editor's blog
Subscribe Now

Ban Power Consumption

“How much power does it consume?”

This has been a key question ever since I started work as a product engineer many years ago. Heck, back then we even published power consumption numbers, although we used ICC as a proxy – we didn’t actually publish power, but you could easily do the multiplication with VCC to get it. (Yes, this was bipolar.)

These days, the concept is even more important, what with all the focus on battery-powered whats-itses. But in deconstructing a lot of what’s going on now, there’s an interesting nuance coming to the fore: energy vs. power.

  • Energy is a “thing.” It’s something physical that has a measurable quantity.
  • Power, by contrast, is not a thing; it represents the rate of flow of a thing, namely energy.

This is more than just an academic difference. Batteries and fuel cells can store more energy than a supercapacitor can, but they release that energy at a slower rate than the supercap. So one is capable of higher energy capacity; the other of higher power. The distinction actually matters.

So I find myself tripping more and more over the familiar phrase, “power consumption.” Power isn’t a “thing,” so it can’t be consumed. Energy is a “thing,” and it can be consumed.

So “power consumption” makes no conceptual sense; “energy consumption” makes a ton of sense.

An electronic device consumes energy, but, from a practical standpoint, you can’t know the energy consumed until you know how long you’ve run the device. And you have to be able to serve up the energy to the device from your energy store at the rate the device expects, or else you’ll starve it. So “power” is ultimately involved as a critical device requirement; energy consumption not so much.

So if “power consumption” is off the table, “power requirement” seems a suitable replacement.

I will therefore labor to use either “energy consumption” or “power requirement” henceforth.

And no, I don’t expect the world to follow. (One of my many quixotic attempts to apply logic to language… like the perennial abuse of the plural of “die” and the silly overuse of @…)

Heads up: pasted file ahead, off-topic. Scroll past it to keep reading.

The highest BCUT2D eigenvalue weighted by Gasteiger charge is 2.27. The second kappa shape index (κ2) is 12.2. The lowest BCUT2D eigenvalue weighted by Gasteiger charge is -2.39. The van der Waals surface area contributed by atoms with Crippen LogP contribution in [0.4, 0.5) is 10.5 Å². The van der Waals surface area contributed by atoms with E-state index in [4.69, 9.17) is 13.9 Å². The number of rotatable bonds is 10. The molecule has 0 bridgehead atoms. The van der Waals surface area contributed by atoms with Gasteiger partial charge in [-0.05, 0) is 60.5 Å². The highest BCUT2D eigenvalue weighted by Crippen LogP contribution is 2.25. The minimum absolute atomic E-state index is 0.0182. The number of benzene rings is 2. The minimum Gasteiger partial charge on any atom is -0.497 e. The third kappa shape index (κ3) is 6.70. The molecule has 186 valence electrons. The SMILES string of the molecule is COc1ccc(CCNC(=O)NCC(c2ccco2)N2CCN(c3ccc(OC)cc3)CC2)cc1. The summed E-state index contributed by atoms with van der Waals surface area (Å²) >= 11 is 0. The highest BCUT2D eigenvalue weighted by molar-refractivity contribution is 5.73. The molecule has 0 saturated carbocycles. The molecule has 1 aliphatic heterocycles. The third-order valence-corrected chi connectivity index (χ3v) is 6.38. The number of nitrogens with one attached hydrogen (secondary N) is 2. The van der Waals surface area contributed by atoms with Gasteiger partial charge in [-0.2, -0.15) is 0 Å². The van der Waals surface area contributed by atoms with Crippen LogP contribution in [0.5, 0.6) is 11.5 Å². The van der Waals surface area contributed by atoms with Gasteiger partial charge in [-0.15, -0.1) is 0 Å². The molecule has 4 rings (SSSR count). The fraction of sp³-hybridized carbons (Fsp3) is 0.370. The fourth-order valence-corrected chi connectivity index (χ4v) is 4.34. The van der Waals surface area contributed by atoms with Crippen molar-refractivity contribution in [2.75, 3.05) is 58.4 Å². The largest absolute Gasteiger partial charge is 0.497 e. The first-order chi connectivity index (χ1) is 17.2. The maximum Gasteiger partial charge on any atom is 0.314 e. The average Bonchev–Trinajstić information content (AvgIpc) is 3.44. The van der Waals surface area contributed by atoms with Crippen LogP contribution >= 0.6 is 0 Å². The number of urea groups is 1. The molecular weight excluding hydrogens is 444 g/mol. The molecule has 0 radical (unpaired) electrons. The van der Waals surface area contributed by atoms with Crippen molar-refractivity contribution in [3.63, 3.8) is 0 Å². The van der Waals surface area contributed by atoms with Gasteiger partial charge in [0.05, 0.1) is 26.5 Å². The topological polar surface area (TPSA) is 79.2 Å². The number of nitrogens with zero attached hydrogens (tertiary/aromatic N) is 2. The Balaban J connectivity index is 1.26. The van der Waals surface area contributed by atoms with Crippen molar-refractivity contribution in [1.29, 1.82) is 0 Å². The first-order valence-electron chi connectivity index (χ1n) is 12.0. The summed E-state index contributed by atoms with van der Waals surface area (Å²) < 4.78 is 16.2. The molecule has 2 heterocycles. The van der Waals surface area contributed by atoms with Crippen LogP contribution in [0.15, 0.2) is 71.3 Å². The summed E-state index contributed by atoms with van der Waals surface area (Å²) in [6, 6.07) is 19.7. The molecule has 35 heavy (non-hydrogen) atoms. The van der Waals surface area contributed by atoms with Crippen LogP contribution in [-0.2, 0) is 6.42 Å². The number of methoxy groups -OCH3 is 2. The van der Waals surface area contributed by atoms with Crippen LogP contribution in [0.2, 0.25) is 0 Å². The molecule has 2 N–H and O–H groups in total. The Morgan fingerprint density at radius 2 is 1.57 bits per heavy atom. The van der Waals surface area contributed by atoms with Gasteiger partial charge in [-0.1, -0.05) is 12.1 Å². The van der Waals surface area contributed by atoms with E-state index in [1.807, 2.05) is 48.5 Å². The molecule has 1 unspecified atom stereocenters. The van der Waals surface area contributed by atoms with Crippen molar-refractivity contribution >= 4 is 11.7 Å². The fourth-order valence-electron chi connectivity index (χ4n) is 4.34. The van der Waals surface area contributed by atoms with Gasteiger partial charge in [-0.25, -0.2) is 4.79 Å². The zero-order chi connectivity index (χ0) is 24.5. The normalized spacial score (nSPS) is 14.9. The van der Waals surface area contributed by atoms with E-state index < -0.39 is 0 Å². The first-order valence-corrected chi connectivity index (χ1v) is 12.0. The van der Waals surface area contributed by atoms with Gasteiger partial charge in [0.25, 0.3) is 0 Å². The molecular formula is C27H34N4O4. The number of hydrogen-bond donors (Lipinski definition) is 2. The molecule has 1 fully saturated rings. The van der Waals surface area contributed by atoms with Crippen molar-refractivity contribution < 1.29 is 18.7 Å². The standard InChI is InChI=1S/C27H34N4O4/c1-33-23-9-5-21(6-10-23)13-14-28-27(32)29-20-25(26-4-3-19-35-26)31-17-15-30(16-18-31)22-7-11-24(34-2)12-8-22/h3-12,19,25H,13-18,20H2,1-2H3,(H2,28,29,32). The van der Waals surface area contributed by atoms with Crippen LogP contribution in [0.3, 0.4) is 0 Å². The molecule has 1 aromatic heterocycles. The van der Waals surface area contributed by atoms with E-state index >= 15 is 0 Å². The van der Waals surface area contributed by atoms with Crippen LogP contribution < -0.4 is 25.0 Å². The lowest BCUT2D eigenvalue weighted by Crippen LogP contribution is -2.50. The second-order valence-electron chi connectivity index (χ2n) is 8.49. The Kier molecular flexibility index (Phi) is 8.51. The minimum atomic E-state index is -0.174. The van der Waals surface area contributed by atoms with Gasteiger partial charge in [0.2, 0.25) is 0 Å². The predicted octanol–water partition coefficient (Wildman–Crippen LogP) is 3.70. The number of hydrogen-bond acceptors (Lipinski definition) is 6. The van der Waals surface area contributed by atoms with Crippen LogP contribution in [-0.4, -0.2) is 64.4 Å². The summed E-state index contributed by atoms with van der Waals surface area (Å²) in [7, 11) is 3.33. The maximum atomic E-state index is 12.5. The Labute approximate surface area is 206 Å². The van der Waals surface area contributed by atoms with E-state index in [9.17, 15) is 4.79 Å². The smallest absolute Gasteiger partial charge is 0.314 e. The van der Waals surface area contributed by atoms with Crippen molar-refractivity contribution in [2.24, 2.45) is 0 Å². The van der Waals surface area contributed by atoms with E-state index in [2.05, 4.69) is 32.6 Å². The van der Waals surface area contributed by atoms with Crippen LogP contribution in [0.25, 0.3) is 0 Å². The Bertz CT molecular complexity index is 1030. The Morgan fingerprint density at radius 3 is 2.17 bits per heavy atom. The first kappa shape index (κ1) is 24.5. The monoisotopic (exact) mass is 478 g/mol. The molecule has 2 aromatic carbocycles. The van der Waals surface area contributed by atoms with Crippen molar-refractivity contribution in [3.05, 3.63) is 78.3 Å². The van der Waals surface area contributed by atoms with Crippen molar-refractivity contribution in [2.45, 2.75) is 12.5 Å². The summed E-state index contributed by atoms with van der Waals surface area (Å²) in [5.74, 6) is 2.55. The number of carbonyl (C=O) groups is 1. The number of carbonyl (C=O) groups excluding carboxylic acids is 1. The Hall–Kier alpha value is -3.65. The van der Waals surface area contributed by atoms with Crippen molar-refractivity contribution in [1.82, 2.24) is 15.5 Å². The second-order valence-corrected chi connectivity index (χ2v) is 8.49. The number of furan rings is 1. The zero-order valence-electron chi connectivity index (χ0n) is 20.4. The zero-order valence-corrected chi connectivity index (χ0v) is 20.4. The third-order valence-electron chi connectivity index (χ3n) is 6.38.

Leave a Reply

featured blogs
May 27, 2020
Could life evolve on ice worlds, ocean worlds, ocean worlds covered in ice, halo worlds that are tidally locked with their sun, and rogue worlds without a sun? If so, what sort of life might it be?...
May 26, 2020
I get pleasure from good quality things. Quality is a vague term, but, to me, it is some combination of good design for usability, functionality and aesthetics, along with reliability and durability. Some of these factors can be assessed very quickly; others take time. For ex...
May 26, 2020
#robotcombat #combatrobots #robotwars #WeWantSeason5 #WeGotSeason5 These are some of the most popular hashtags used by a growing number of global BattleBots enthusiasts. Teams from all backgrounds design, build and test robots of all sizes for one purpose in mind: Robot Comba...
May 22, 2020
[From the last episode: We looked at the complexities of cache in a multicore processor.] OK, time for a breather and for some review. We'€™ve taken quite the tour of computing, both in an IoT device (or even a laptop) and in the cloud. Here are some basic things we looked ...

Featured Video

DesignWare 112G Ethernet PHY IP Insertion Loss Capabilities

Sponsored by Synopsys

This video shows the performance results of the Synopsys 112G PHY receiver to varying amounts of channel insertion loss. The IP meets the standards requirements. With leading power, performance, and area, the IP is available in a range of FinFET processes for high-performance.

Click here for more information

Featured Paper

Triple Punch Extends The Life Of Your Smart Factory Indoor BLE Beacon

Sponsored by Maxim Integrated

One emerging element of smart factories is asset management, namely the tracking of man and machine. Tracking is deployed to achieve two purposes—as a digital twin emulation mechanism to assess inefficiencies on the factory floor and as a predictive maintenance mechanism to determine impending failures. In this design solution, we review the challenges of powering a BLE beacon with a disposable battery and introduce a voltage regulator boost converter that, thanks to a triple punch of high efficiency, low shutdown current, and low quiescent current, sustains its operation for two years on a single disposable AA battery.

Click here to download the whitepaper